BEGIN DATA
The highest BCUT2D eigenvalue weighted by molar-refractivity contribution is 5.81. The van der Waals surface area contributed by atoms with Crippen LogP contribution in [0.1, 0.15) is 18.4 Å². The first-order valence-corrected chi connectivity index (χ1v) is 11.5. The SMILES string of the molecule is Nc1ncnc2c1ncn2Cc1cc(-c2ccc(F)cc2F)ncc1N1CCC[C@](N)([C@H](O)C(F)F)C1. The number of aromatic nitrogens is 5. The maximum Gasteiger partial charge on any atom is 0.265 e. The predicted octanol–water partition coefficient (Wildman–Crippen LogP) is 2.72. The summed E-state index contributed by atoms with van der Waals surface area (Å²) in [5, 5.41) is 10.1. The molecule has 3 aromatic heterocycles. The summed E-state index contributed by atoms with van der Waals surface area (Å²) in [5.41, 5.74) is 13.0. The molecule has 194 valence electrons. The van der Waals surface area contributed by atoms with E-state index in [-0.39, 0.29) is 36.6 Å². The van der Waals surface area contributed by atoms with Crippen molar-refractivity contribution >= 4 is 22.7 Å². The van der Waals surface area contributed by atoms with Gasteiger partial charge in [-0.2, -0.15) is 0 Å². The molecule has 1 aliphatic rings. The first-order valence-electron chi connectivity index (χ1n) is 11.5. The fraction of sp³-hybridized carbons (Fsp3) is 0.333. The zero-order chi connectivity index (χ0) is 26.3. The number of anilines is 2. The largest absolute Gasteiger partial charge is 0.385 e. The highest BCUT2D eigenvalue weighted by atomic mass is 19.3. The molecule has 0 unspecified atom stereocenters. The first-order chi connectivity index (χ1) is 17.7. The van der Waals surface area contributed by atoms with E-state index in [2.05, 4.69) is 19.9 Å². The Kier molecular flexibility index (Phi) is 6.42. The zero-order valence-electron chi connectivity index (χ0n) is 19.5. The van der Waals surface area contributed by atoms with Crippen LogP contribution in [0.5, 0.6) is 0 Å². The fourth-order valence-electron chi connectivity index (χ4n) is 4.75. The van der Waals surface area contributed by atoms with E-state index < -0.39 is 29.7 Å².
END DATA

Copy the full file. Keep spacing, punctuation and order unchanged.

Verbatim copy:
The highest BCUT2D eigenvalue weighted by molar-refractivity contribution is 5.81. The van der Waals surface area contributed by atoms with Crippen LogP contribution in [0.1, 0.15) is 18.4 Å². The first-order valence-corrected chi connectivity index (χ1v) is 11.5. The SMILES string of the molecule is Nc1ncnc2c1ncn2Cc1cc(-c2ccc(F)cc2F)ncc1N1CCC[C@](N)([C@H](O)C(F)F)C1. The number of aromatic nitrogens is 5. The maximum Gasteiger partial charge on any atom is 0.265 e. The predicted octanol–water partition coefficient (Wildman–Crippen LogP) is 2.72. The summed E-state index contributed by atoms with van der Waals surface area (Å²) in [5, 5.41) is 10.1. The molecule has 3 aromatic heterocycles. The summed E-state index contributed by atoms with van der Waals surface area (Å²) in [5.41, 5.74) is 13.0. The molecule has 194 valence electrons. The van der Waals surface area contributed by atoms with E-state index in [-0.39, 0.29) is 36.6 Å². The van der Waals surface area contributed by atoms with Crippen molar-refractivity contribution >= 4 is 22.7 Å². The van der Waals surface area contributed by atoms with Gasteiger partial charge in [-0.2, -0.15) is 0 Å². The molecule has 1 aliphatic rings. The first-order valence-electron chi connectivity index (χ1n) is 11.5. The fraction of sp³-hybridized carbons (Fsp3) is 0.333. The zero-order chi connectivity index (χ0) is 26.3. The number of anilines is 2. The largest absolute Gasteiger partial charge is 0.385 e. The highest BCUT2D eigenvalue weighted by atomic mass is 19.3. The molecule has 0 unspecified atom stereocenters. The first-order chi connectivity index (χ1) is 17.7. The van der Waals surface area contributed by atoms with E-state index in [2.05, 4.69) is 19.9 Å². The Kier molecular flexibility index (Phi) is 6.42. The zero-order valence-electron chi connectivity index (χ0n) is 19.5. The van der Waals surface area contributed by atoms with Crippen LogP contribution in [0.5, 0.6) is 0 Å². The fourth-order valence-electron chi connectivity index (χ4n) is 4.75. The van der Waals surface area contributed by atoms with E-state index < -0.39 is 29.7 Å².